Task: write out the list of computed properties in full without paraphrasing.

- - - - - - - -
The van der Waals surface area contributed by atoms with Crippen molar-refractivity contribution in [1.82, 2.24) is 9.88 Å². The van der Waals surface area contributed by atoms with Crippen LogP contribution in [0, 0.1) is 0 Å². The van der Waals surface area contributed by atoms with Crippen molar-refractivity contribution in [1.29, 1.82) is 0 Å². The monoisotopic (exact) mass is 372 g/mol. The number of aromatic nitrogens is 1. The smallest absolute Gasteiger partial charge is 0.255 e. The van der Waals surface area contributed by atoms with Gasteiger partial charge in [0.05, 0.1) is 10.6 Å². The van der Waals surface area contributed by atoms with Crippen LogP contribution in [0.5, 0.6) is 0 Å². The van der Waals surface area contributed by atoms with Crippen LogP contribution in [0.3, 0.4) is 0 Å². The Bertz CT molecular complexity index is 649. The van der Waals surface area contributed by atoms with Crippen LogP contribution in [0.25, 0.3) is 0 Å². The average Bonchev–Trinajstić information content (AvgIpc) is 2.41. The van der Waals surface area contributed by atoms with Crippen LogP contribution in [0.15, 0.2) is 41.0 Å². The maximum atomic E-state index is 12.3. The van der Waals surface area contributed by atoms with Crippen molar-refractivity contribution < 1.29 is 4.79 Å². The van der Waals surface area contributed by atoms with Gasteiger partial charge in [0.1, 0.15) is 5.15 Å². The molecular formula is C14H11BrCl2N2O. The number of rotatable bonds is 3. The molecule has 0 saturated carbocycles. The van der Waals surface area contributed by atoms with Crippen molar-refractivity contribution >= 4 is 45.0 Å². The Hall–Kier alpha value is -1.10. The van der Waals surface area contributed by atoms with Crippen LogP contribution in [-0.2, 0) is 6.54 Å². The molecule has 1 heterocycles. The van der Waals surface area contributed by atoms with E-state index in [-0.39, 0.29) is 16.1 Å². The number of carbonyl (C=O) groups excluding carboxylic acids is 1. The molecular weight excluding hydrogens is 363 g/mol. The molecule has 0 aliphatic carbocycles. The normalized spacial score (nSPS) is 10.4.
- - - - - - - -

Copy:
The van der Waals surface area contributed by atoms with Crippen molar-refractivity contribution in [1.82, 2.24) is 9.88 Å². The van der Waals surface area contributed by atoms with Crippen LogP contribution in [0, 0.1) is 0 Å². The van der Waals surface area contributed by atoms with Crippen molar-refractivity contribution in [1.29, 1.82) is 0 Å². The monoisotopic (exact) mass is 372 g/mol. The number of aromatic nitrogens is 1. The smallest absolute Gasteiger partial charge is 0.255 e. The van der Waals surface area contributed by atoms with Gasteiger partial charge in [0.05, 0.1) is 10.6 Å². The van der Waals surface area contributed by atoms with Crippen LogP contribution in [0.5, 0.6) is 0 Å². The van der Waals surface area contributed by atoms with Crippen LogP contribution in [0.3, 0.4) is 0 Å². The Bertz CT molecular complexity index is 649. The van der Waals surface area contributed by atoms with Crippen LogP contribution in [0.25, 0.3) is 0 Å². The average Bonchev–Trinajstić information content (AvgIpc) is 2.41. The van der Waals surface area contributed by atoms with Crippen LogP contribution in [0.15, 0.2) is 41.0 Å². The maximum atomic E-state index is 12.3. The van der Waals surface area contributed by atoms with Crippen molar-refractivity contribution < 1.29 is 4.79 Å². The van der Waals surface area contributed by atoms with Gasteiger partial charge in [0.1, 0.15) is 5.15 Å². The molecular formula is C14H11BrCl2N2O. The number of rotatable bonds is 3. The molecule has 0 saturated carbocycles. The van der Waals surface area contributed by atoms with Crippen molar-refractivity contribution >= 4 is 45.0 Å². The Hall–Kier alpha value is -1.10. The van der Waals surface area contributed by atoms with Crippen LogP contribution in [-0.2, 0) is 6.54 Å². The molecule has 1 heterocycles. The van der Waals surface area contributed by atoms with E-state index in [-0.39, 0.29) is 16.1 Å². The number of carbonyl (C=O) groups excluding carboxylic acids is 1. The molecular weight excluding hydrogens is 363 g/mol. The molecule has 0 aliphatic carbocycles. The normalized spacial score (nSPS) is 10.4.